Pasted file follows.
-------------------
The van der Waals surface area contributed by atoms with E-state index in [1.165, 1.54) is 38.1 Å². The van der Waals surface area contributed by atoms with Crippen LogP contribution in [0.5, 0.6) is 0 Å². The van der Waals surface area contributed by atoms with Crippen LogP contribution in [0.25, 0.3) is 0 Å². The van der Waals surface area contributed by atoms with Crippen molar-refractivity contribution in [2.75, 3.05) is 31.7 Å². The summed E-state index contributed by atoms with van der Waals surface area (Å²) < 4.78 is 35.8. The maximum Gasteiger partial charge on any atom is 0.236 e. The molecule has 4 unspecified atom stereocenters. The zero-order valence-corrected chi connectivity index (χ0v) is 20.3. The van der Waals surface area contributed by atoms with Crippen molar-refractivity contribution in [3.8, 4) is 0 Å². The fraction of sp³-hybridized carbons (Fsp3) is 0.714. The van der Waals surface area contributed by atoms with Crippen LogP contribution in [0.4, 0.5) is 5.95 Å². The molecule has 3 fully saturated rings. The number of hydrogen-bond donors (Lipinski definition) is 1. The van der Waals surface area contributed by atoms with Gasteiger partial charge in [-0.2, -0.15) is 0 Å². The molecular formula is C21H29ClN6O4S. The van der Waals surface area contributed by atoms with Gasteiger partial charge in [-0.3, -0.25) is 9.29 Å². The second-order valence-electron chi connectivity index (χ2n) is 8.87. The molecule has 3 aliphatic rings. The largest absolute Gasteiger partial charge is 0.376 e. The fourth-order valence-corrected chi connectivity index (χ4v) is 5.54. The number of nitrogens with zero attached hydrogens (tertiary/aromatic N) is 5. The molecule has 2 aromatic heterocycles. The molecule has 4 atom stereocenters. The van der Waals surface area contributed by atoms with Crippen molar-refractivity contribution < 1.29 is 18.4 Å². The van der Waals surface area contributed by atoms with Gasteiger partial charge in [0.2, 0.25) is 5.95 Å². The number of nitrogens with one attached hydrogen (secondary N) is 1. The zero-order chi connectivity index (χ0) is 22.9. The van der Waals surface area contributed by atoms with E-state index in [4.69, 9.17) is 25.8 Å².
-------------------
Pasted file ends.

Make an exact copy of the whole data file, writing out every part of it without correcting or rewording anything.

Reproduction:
The van der Waals surface area contributed by atoms with E-state index in [1.165, 1.54) is 38.1 Å². The van der Waals surface area contributed by atoms with Crippen LogP contribution in [0.5, 0.6) is 0 Å². The van der Waals surface area contributed by atoms with Crippen LogP contribution in [0.25, 0.3) is 0 Å². The van der Waals surface area contributed by atoms with Crippen molar-refractivity contribution in [2.75, 3.05) is 31.7 Å². The summed E-state index contributed by atoms with van der Waals surface area (Å²) < 4.78 is 35.8. The maximum Gasteiger partial charge on any atom is 0.236 e. The molecule has 4 unspecified atom stereocenters. The zero-order valence-corrected chi connectivity index (χ0v) is 20.3. The van der Waals surface area contributed by atoms with Crippen molar-refractivity contribution in [3.8, 4) is 0 Å². The fraction of sp³-hybridized carbons (Fsp3) is 0.714. The van der Waals surface area contributed by atoms with Crippen LogP contribution in [0.4, 0.5) is 5.95 Å². The molecule has 3 fully saturated rings. The number of hydrogen-bond donors (Lipinski definition) is 1. The van der Waals surface area contributed by atoms with Gasteiger partial charge in [-0.2, -0.15) is 0 Å². The molecular formula is C21H29ClN6O4S. The van der Waals surface area contributed by atoms with Gasteiger partial charge in [-0.3, -0.25) is 9.29 Å². The second-order valence-electron chi connectivity index (χ2n) is 8.87. The molecule has 3 aliphatic rings. The largest absolute Gasteiger partial charge is 0.376 e. The fourth-order valence-corrected chi connectivity index (χ4v) is 5.54. The number of nitrogens with zero attached hydrogens (tertiary/aromatic N) is 5. The molecule has 2 aromatic heterocycles. The molecule has 4 atom stereocenters. The van der Waals surface area contributed by atoms with Crippen molar-refractivity contribution < 1.29 is 18.4 Å². The van der Waals surface area contributed by atoms with Gasteiger partial charge in [0.2, 0.25) is 5.95 Å². The number of nitrogens with one attached hydrogen (secondary N) is 1. The zero-order chi connectivity index (χ0) is 22.9. The van der Waals surface area contributed by atoms with E-state index in [4.69, 9.17) is 25.8 Å².